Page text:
SARAH: The strange middle of the night moments are when novels are born. Also let me read that romance novel before you put it in the museum. I am a teller of tales, by which I don’t mean “I write books” but “I force my friends to listen to long summaries about all the media I have ever experienced.” I’m like, “I will find a model for this. Have you read Frances Hodgson Burnett’s least well-known book for children? No? All right, let me tell you about it, glad you asked.” And they will return: “I didn’t ask. I would never ask.”

MAUREEN: Your recreation of novels are genuinely one of the great joys of my life. Sarah can re-create any book she has ever read, which is every book. It begins with an AHEM, and then 10-30 minutes of increasingly high-pitched recitation of the book as it TRULY IS and perhaps not as the author intended. Sarah gets right to the truth of it. Maybe my favorite one was when you told the story of a sea monster that was trying to have sex with a boat.

SARAH: A classic! I can’t say I’ve never misled you guys. Once in France (we truly do take this show on the road) I told a group about a novel dear to my heart. The next morning at breakfast, everyone was super angry with me and wouldn’t pass me the pain chocolat. Apparently they all went to bed and bought the book — a personal triumph — and it wasn’t exactly what I described? I had added a gay spy?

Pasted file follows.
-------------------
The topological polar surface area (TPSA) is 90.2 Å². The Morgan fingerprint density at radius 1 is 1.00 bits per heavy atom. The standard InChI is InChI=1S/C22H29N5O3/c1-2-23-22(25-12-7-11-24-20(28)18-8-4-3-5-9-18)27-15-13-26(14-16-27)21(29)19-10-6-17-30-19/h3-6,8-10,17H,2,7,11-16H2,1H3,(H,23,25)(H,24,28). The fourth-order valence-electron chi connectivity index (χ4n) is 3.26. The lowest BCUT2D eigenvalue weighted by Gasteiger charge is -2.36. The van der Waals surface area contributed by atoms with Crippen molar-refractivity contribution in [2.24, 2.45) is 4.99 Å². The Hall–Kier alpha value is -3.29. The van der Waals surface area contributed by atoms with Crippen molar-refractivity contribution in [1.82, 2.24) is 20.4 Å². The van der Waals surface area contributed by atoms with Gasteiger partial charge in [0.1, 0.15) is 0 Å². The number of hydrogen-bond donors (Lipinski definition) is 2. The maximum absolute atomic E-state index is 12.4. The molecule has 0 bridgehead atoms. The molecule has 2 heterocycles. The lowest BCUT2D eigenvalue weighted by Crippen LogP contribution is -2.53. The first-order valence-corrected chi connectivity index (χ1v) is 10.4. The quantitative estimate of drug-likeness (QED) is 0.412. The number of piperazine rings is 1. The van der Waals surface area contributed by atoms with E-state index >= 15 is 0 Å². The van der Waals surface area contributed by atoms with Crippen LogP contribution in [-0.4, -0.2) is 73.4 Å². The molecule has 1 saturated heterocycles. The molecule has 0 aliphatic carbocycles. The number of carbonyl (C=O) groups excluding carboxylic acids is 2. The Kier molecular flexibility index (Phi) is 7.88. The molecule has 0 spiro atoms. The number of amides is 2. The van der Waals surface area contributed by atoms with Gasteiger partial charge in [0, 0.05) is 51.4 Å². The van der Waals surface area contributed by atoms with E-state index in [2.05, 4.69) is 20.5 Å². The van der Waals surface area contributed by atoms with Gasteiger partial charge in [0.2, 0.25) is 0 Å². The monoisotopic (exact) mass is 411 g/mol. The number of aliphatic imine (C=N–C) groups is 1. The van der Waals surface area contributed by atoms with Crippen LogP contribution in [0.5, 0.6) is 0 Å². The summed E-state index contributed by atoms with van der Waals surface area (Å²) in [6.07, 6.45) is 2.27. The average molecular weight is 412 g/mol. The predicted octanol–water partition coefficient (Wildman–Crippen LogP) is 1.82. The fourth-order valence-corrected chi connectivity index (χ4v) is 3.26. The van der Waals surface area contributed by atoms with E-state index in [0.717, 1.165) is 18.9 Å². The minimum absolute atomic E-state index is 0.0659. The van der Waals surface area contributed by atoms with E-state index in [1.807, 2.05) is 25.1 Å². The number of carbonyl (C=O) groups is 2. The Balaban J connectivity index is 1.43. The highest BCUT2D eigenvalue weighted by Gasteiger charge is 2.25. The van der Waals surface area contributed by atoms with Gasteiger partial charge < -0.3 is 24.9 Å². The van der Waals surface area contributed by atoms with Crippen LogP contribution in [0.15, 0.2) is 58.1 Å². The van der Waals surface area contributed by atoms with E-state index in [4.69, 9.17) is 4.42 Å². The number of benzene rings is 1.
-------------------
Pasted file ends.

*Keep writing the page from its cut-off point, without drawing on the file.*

MAUREEN: The books you describe are always the true books. You’ll say something like, “Oh, [name of book]! That’s the one about the man who lives in a hedge maze and has fallen in love with a sandwich but he’s being pursued by a cloud in the shape of feelings.” And we’ll say, “What?” And she’ll say, “AHEM…” And then fifteen minutes later we will understand that she is right and that’s exactly what the book is about. Sometimes these recitations end with you falling into a pool.

SARAH: This may be how we clashed on your romance plot. I am a somewhat high-key person. As Maureen has mentioned, even my voice is pretty high. My very sneeze sounds like a hamster caught in a door. Whereas Maureen, you remain calm. You make the wry joke. You employ the soothing and mellifluous tone. So your romance was somewhat downplayed, and I expressed the thought that perhaps we could add pirates and an explosion. And everyone else said, “Well, maybe not that, maybe this…” There always has to be someone at each of the extreme ends of every book-talk field, and then in the middle people trying to grab the ball and make the whole game work.

MAUREEN: Exactly. Everyone brings something. Everyone has a different expertise. But everyone is DEEPLY engaged.

MAUREEN, ONCE MORE: You never did give us that summary of In Other Lands.

MAUREEN INTENSIFIES: Sarah, what is it about tell everyone what it is about.